so I think getting involved with the SPCA, since that's an environment that really resonates for you, is great.
Now, the visitation thing is an interesting twist on this idea. We had a person from the local animal shelter bring pets to visit the residents of the mental health facility where I did my psych rotation. It was always a popular activity. But even if you don't have the occasion to get involved with a formalized visiting program, you WILL see and interact with people at the shelter and you undoubtedly will be able to come up with some observations about your experience that could make a good story for your application.

Thanks all, for the replies.
Like Tara said, I am afraid the adcom would ask “Why not Veterinarian?” I’ve actually pondered that many a time, but I don’t feel it’s the path for me.
I’ve already had a lot of both health care exposure and volunteer experience…EMT, CNA, literacy volunteer, hospital volunteer, have worked in several physicians offices, heck, I have even worked for a health insurance company paying medical claims!
That is a very interesting idea about visiting. My dogs tend to get very excited, but I think they would cool it after a few minutes and just soak up the attention. Hmm, I am going to look into this. Perhaps I can combine this with my work at the SPCA.
Beth Jolly, what do you talk about when you bring your Pup to visit? (silly question, I know)
Thanks guys, you’ve given me a lot to think about. My husband is quite adamant that I not do the SPCA thing, thinks it’s too dangerous as our house is already beyond capacity.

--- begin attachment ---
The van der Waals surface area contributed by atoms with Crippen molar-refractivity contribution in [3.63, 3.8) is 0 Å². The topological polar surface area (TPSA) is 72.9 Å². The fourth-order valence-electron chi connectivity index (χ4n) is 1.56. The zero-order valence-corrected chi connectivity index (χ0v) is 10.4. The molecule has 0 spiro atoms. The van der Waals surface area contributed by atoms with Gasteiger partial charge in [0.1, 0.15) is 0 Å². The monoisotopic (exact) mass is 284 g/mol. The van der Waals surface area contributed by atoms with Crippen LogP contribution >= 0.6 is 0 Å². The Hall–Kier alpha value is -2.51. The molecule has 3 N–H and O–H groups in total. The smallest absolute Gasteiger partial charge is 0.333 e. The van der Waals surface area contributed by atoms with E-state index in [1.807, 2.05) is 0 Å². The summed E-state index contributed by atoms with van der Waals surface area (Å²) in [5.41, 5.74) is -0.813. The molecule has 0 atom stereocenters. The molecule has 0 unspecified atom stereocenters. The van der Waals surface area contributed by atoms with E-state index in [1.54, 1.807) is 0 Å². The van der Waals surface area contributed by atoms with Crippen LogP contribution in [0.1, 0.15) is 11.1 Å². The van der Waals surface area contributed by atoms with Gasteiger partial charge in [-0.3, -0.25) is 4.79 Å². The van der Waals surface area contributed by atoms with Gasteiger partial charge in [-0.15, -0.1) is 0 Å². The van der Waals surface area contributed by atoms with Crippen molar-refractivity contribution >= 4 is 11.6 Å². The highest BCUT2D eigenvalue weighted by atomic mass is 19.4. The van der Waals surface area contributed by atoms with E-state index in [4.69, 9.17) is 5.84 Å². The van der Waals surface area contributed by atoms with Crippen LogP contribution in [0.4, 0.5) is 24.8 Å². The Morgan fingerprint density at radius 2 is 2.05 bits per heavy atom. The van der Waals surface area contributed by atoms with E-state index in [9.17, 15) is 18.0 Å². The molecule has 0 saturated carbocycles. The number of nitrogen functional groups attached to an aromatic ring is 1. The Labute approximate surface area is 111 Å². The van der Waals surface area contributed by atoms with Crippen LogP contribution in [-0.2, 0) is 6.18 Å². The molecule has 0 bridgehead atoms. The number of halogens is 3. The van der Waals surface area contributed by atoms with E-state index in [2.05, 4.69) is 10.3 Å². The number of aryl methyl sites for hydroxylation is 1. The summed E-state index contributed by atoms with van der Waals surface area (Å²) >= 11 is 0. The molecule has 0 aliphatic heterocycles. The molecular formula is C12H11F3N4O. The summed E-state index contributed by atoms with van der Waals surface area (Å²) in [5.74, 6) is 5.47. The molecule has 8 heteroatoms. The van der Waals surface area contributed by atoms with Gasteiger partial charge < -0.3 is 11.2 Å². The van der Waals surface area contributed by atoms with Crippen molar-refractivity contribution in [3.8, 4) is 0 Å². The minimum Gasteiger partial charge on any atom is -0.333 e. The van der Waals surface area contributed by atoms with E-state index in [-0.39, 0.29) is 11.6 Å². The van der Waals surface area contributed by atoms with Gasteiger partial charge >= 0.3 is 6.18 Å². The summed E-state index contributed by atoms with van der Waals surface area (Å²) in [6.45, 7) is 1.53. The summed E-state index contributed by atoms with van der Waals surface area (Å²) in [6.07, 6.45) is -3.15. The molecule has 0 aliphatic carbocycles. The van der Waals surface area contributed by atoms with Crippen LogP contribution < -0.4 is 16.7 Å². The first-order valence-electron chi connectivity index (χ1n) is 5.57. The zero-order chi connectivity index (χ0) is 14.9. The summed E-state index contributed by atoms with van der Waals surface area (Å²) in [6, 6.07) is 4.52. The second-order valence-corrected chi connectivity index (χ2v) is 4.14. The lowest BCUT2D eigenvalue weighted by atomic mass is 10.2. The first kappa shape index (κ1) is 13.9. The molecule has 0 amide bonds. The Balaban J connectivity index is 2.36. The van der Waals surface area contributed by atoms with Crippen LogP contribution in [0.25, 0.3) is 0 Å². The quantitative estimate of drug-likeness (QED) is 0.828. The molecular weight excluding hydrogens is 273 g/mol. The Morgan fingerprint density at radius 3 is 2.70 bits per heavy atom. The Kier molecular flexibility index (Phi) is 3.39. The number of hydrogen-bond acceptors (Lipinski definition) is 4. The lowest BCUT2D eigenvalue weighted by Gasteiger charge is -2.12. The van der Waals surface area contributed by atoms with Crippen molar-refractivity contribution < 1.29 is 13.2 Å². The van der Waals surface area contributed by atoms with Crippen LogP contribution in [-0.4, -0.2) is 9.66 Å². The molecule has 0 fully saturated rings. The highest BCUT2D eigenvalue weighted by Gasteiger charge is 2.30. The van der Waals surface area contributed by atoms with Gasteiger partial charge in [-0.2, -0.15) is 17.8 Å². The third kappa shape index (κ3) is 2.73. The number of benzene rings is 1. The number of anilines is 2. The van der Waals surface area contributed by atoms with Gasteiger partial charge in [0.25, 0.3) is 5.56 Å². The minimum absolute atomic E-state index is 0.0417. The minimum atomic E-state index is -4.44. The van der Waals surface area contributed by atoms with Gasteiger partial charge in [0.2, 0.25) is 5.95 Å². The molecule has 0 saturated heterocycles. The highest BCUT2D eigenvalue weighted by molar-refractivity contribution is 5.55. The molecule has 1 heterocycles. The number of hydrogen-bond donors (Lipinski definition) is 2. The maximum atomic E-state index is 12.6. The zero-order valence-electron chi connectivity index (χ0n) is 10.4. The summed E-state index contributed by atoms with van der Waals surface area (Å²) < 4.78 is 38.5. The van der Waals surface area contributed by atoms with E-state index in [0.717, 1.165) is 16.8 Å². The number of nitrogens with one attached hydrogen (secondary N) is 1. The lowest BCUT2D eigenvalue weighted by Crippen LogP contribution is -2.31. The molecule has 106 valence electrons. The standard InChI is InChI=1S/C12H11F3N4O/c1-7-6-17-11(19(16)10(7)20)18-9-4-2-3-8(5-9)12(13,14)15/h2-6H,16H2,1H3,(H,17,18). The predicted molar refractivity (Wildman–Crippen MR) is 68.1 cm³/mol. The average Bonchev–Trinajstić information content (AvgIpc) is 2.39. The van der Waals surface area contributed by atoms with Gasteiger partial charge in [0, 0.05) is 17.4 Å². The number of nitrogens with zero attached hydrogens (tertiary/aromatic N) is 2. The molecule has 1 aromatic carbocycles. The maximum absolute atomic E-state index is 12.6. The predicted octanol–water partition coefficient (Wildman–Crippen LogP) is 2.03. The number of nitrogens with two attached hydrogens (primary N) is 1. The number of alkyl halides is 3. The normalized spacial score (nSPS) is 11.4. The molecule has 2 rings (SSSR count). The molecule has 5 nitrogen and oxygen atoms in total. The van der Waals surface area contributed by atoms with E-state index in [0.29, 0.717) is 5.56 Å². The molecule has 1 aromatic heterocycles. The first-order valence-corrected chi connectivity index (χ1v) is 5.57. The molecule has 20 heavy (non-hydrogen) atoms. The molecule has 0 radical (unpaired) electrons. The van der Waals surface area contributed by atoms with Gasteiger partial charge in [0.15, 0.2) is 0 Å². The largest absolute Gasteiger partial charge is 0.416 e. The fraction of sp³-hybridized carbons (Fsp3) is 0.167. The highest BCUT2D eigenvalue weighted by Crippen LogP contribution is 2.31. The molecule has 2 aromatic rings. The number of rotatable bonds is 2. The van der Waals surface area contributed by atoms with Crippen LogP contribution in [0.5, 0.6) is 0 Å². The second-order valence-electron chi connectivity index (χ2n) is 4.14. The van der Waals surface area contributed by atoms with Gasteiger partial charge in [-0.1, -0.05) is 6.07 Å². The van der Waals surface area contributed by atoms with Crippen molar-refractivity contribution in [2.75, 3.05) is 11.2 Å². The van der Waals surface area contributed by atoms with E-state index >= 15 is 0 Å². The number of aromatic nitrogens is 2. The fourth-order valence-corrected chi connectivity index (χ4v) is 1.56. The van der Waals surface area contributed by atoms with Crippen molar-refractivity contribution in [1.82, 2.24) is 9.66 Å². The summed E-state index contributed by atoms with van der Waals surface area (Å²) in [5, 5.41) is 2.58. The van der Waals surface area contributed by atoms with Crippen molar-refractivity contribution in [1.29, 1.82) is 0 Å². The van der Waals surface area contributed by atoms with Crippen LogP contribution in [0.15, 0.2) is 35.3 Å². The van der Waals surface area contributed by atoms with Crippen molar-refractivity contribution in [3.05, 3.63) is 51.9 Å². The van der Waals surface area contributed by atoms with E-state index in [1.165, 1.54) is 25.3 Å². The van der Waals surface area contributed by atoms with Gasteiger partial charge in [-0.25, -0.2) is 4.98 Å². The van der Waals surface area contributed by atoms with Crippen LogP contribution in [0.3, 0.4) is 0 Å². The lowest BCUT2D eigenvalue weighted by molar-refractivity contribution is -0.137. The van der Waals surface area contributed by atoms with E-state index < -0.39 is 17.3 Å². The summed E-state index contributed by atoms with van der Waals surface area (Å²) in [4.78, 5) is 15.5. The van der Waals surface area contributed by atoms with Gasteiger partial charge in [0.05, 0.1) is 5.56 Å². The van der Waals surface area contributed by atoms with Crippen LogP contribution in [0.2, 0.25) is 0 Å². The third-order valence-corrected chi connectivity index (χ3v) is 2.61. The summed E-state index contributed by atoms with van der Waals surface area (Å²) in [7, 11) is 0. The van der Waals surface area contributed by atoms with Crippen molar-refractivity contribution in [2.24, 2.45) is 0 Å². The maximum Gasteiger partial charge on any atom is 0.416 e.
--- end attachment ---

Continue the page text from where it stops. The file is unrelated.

ROFL about the cat in the wheelchair. laugh.gif

Beth Jolly, what do you talk about when you bring your Pup to visit? (silly question, I know)

Not silly at all! A lot of the residents like to ask questions about Max--how old he is, how often I have to give him a bath, how much he eats. They loooove giving him goodies---graham crackers, pretzels, whatever they've got in their room. We do his one and only trick -- I get him to shake paws with me and then tell him "other paw" and he shakes paws with the other one. Not much of a trick but for some reason it always seems to be a hit. Mostly they like to pet him and talk to him, and tell me about the pets they used to have. With residents that are pretty lucid, we'll talk about their families, or my job, or gossip about what's going on at the home. With residents who are less lucid, we tend to have the same conversations over and over, sometimes on the same night. But they enjoy it, so that's what matters. One woman always asks me repeatedly to bring her a bracelet, a pocketbook and a lipstick when I come next time. That's about the sum total of our conversation. But she's always happy to see Max, so I know she's getting something out of it. Then there's one 90 year old woman who likes to read the newspaper editorials to me and discuss the war in Iraq. She can't hear much, so the discussion tends to be a little one-sided, but I think it's great that she's so engaged in life at her age.
Max is in heaven--he gets hugs and kisses, and sometimes treats--all this and a car ride too! I think he and I get as much out of it as the residents. It's very enjoyable and I love knowing that we're brightening up their day.

When I wrote my reply I didn’t realize that you already had a lot of health care volunteering/working experience. Now I would say that you’ve checked that mandatory application “box” and should do something you enjoy. You can still love animals and want to help humans too smile.gif